Free College Course for Nature Journaling
begins March 3, 2020
A Natural History Illustration course (I call it the nature journal college course) is taught by the University of Newcastle. This course is taught live and by video, and is offered online free about every six months. Open enrollment is available now – the course begins March 3rd!
why the natural history illustration is a good fit for homeschoolers
A year ago, I shared that I was going to take what I called a “nature journal college course” from the University of Newcastle.
I really loved it!
Guess what? The free natural history illustration course is being repeated! It begins March 3, 2020. The free course is called Drawing Nature, Science and Culture: Natural History Illustration 101. It comes to us online, from the University of Newcastle in Australia.
The course covers botanical illustration, but goes so much deeper than just showing you how the teacher draws objects. Instead, you are encouraged to draw the object as you see it! Also, you’ll learn about natural history illustrators who are helping scientists (an artist will sometimes notice things that are missed in photographs or not noticed by simply viewing an animal).
what ages is this course good for?
The course will definitely be a good fit for your homeschooling high schoolers. I took this course alongside our middle schooler, who has always been seriously interested in art. I would take it with my elementary-aged kids, as you’re encouraged to draw natural objects (such as a bird) as you see them.
what is in the nature journal college course
Here is the course schedule:
- Week 1: Introduction to the course
- Week 2: Observational Drawing
- Week 3: Field sketching and recording techniques
- Week 4: The structure of flowers and leaves
- Week 5: The structure of mammals and birds
- Week 6: Rendering (creating finished artworks)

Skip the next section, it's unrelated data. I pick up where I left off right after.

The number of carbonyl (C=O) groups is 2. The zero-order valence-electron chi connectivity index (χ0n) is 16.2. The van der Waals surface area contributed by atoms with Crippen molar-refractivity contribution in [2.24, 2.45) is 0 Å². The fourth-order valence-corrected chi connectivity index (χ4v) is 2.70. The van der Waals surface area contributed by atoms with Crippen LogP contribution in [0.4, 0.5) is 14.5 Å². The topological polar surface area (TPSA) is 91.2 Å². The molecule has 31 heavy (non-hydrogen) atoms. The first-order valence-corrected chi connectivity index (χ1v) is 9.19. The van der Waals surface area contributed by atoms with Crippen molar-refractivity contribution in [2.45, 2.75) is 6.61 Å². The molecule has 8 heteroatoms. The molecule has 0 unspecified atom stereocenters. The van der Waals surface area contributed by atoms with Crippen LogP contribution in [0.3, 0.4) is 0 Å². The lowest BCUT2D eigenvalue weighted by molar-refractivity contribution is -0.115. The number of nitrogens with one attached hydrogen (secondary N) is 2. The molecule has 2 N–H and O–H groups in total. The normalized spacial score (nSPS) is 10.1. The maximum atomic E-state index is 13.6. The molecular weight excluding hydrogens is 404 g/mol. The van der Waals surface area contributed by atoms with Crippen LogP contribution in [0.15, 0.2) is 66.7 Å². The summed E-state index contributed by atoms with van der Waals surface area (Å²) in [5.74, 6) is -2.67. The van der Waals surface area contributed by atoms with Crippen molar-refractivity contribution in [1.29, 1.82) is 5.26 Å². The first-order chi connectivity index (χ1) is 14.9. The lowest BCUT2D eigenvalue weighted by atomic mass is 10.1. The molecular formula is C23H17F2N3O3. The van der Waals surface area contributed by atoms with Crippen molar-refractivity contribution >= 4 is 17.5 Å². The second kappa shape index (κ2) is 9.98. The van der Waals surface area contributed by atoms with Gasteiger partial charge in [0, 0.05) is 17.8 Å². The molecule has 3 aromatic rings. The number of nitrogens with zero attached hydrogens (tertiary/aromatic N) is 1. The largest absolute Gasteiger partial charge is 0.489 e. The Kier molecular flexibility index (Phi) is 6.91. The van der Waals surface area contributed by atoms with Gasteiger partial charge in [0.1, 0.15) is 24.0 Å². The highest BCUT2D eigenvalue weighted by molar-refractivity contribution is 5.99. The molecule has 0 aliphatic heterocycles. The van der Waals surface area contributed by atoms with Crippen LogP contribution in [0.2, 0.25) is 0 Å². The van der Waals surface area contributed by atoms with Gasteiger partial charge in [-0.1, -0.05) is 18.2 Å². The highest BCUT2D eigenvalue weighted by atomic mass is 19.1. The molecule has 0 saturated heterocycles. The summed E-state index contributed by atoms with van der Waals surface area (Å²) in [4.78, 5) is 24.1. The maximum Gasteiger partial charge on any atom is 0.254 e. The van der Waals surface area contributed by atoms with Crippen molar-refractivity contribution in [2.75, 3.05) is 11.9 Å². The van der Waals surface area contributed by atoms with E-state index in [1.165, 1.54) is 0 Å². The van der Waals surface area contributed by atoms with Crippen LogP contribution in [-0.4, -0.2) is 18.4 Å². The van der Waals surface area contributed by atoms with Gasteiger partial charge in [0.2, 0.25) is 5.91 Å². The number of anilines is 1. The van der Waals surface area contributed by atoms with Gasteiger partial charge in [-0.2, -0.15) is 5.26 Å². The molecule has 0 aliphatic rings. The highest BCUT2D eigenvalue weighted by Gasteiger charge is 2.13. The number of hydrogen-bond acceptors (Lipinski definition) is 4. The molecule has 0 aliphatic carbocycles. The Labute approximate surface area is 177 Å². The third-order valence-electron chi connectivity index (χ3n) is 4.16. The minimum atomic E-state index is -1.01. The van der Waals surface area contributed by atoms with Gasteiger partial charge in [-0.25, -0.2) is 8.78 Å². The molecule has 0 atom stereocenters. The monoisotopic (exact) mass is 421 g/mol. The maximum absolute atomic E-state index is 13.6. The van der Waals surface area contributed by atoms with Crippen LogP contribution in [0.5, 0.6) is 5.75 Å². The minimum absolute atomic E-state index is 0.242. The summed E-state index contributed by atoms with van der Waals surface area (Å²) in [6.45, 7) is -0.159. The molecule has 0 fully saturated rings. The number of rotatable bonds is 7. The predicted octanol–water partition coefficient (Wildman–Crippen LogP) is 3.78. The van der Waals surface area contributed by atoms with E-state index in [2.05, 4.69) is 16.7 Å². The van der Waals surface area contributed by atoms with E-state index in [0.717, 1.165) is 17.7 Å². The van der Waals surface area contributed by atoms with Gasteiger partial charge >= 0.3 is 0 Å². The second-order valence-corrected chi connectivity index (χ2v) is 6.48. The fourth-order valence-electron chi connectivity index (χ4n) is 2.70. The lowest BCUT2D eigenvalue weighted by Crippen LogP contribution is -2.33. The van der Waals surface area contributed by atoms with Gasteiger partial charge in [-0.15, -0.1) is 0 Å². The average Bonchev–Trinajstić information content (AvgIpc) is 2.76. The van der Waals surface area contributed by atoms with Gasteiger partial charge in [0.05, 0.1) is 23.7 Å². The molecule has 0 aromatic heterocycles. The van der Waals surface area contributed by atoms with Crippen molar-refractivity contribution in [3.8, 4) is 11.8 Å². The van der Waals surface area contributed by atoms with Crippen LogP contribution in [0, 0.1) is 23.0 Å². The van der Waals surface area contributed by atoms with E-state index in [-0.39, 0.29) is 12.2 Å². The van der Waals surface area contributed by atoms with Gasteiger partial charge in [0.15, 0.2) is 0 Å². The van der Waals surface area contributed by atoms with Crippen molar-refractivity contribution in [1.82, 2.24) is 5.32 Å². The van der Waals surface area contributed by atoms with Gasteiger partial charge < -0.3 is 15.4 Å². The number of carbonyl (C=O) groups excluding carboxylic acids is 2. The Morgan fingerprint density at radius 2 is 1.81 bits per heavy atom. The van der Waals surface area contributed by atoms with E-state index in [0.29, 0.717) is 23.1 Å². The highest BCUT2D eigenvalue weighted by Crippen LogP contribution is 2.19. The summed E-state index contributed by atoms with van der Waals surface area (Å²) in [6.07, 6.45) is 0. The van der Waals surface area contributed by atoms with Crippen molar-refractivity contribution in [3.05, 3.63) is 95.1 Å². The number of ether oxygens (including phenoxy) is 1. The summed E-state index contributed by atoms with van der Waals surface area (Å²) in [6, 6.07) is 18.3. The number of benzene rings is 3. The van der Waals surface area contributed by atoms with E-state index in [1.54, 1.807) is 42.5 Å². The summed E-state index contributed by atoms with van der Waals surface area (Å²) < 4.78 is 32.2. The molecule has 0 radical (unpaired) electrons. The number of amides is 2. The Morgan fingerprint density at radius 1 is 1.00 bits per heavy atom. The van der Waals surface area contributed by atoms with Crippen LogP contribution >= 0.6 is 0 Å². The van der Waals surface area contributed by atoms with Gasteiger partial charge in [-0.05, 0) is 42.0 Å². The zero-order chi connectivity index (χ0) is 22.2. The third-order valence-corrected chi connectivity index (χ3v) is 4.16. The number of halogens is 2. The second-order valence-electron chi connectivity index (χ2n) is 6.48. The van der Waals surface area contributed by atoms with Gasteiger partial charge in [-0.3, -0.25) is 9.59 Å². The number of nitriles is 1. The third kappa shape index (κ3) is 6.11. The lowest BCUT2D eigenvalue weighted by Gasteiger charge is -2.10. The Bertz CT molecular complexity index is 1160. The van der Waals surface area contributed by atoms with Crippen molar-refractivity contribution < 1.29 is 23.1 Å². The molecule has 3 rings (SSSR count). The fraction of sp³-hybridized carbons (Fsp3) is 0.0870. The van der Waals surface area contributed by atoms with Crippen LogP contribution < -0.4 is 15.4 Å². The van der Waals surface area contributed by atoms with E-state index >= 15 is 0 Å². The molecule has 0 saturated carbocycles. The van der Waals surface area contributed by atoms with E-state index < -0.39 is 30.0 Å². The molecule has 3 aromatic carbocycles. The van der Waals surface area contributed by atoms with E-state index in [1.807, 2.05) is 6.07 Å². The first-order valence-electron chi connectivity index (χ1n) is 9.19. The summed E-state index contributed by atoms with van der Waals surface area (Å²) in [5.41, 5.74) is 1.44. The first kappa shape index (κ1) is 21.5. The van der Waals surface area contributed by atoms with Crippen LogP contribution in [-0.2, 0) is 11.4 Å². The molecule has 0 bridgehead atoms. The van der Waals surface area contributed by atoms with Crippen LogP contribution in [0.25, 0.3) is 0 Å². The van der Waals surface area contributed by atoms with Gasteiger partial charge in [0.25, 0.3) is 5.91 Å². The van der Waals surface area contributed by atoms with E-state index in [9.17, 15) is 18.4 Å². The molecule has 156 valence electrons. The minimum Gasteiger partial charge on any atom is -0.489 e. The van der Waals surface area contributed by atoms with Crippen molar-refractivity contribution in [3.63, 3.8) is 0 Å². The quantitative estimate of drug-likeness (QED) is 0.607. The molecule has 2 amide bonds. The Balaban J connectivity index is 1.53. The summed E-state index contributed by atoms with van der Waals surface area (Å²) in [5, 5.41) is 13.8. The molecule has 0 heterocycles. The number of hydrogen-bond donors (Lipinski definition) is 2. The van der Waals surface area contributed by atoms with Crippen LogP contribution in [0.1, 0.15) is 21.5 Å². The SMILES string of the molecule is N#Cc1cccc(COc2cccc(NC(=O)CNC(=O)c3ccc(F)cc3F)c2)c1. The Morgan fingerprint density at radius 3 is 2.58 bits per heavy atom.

Here is the official introductory video:
what materials are needed:
The links below go to the items on Amazon*, so you can see what I use. This class doesn’t need to be expensive – use what you have at home, as you surely have a pencil and paper, and that’s all you really must have.
- A good quality A3 sketchpad with hard, smooth paper
- A hard surface to rest your paper on (either a desk, table or drawing board)
- Scrap paper or paper towel to rest your hand on
- A selection of graphite (lead) pencils of varying hardness, ranging from 4B to 2H. These can either be traditional wood-cased pencils or mechanical pencils
- A kneadable eraser and a hard eraser
- A feather or a soft brush to dispose of eraser rubbings
- A few colored pencils or a small selection of watercolor paints and a small paintbrush (optional)
- Although not essential it is very helpful to have a desk lamp so that your paper and subject are lit well and consistently
is there a schedule or may I take it at my leisure?
The course begins March 3, 2020, and for the next 6 weeks, the professors will be available to look at submitted homework. The discussion board will also be open for students to communicate.
The course will go on for 6 weeks, and the time needed (“effort”) is 3-6 hours per week. You will work on the course at your leisure; there is no set schedule.
When the course is officially complete, I believe you’ll still be able to view some content, but you will no longer have the ability to turn in homework, receive professor feedback, or participate in the class discussion board.
how to enroll and participate in natural history illustration 101
The Natural History Illustration 101 course begins March 3, 2020. There’s still plenty of time to register, but do it soon so you’ll be ready!
You will not receive college credit for taking the free course, but you can purchase a “verified certificate” from EdX. I don’t know anything about what that really means, but you’ll see the option when you sign up.
*The Amazon links give me a bit of cash if you purchase something there, at no extra cost to you. Also – here’s a money-saving tip: I’m not an affiliate of EdX, but I noticed eBates will give you 6.5% cash back – just thought I’d throw that out there, if you wanted to go the certificate way (I simply took the course for free).